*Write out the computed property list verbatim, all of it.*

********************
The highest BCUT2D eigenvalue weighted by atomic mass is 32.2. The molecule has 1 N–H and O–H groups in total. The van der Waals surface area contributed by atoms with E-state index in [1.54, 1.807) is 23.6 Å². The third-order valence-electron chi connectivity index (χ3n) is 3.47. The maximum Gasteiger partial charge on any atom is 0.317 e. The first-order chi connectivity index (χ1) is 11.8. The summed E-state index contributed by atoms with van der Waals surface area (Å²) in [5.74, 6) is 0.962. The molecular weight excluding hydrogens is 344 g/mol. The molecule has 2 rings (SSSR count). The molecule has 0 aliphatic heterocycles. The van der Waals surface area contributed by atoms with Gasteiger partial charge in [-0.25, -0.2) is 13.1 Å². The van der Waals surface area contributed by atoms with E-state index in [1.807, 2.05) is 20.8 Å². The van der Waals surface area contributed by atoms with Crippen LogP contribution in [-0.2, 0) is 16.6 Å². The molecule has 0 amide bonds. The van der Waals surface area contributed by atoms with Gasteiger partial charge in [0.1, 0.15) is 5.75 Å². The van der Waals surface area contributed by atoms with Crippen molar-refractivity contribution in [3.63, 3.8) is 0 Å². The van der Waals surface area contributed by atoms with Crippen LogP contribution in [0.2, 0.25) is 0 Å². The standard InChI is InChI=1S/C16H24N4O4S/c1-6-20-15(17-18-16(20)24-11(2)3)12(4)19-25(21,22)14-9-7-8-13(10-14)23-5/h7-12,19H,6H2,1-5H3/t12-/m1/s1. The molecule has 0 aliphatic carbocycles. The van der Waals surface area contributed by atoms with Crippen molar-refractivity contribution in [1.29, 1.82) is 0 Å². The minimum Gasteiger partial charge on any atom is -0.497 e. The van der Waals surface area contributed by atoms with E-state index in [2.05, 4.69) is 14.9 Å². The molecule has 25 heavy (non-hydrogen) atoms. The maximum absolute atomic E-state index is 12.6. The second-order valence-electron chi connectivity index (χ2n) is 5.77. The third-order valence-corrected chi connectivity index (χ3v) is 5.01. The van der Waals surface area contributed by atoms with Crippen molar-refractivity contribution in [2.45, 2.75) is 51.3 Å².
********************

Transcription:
The highest BCUT2D eigenvalue weighted by atomic mass is 32.2. The molecule has 1 N–H and O–H groups in total. The van der Waals surface area contributed by atoms with E-state index in [1.54, 1.807) is 23.6 Å². The third-order valence-electron chi connectivity index (χ3n) is 3.47. The maximum Gasteiger partial charge on any atom is 0.317 e. The first-order chi connectivity index (χ1) is 11.8. The summed E-state index contributed by atoms with van der Waals surface area (Å²) in [5.74, 6) is 0.962. The molecular weight excluding hydrogens is 344 g/mol. The molecule has 2 rings (SSSR count). The molecule has 0 aliphatic heterocycles. The van der Waals surface area contributed by atoms with Gasteiger partial charge in [-0.25, -0.2) is 13.1 Å². The van der Waals surface area contributed by atoms with E-state index in [1.807, 2.05) is 20.8 Å². The van der Waals surface area contributed by atoms with Crippen LogP contribution in [-0.2, 0) is 16.6 Å². The molecule has 0 amide bonds. The van der Waals surface area contributed by atoms with Gasteiger partial charge in [0.1, 0.15) is 5.75 Å². The van der Waals surface area contributed by atoms with Crippen molar-refractivity contribution in [3.63, 3.8) is 0 Å². The van der Waals surface area contributed by atoms with Crippen LogP contribution in [0.2, 0.25) is 0 Å². The standard InChI is InChI=1S/C16H24N4O4S/c1-6-20-15(17-18-16(20)24-11(2)3)12(4)19-25(21,22)14-9-7-8-13(10-14)23-5/h7-12,19H,6H2,1-5H3/t12-/m1/s1. The molecule has 0 aliphatic carbocycles. The van der Waals surface area contributed by atoms with Crippen molar-refractivity contribution in [1.29, 1.82) is 0 Å². The minimum Gasteiger partial charge on any atom is -0.497 e. The van der Waals surface area contributed by atoms with E-state index in [2.05, 4.69) is 14.9 Å². The molecule has 25 heavy (non-hydrogen) atoms. The maximum absolute atomic E-state index is 12.6. The second-order valence-electron chi connectivity index (χ2n) is 5.77. The third-order valence-corrected chi connectivity index (χ3v) is 5.01. The van der Waals surface area contributed by atoms with Crippen molar-refractivity contribution in [2.45, 2.75) is 51.3 Å².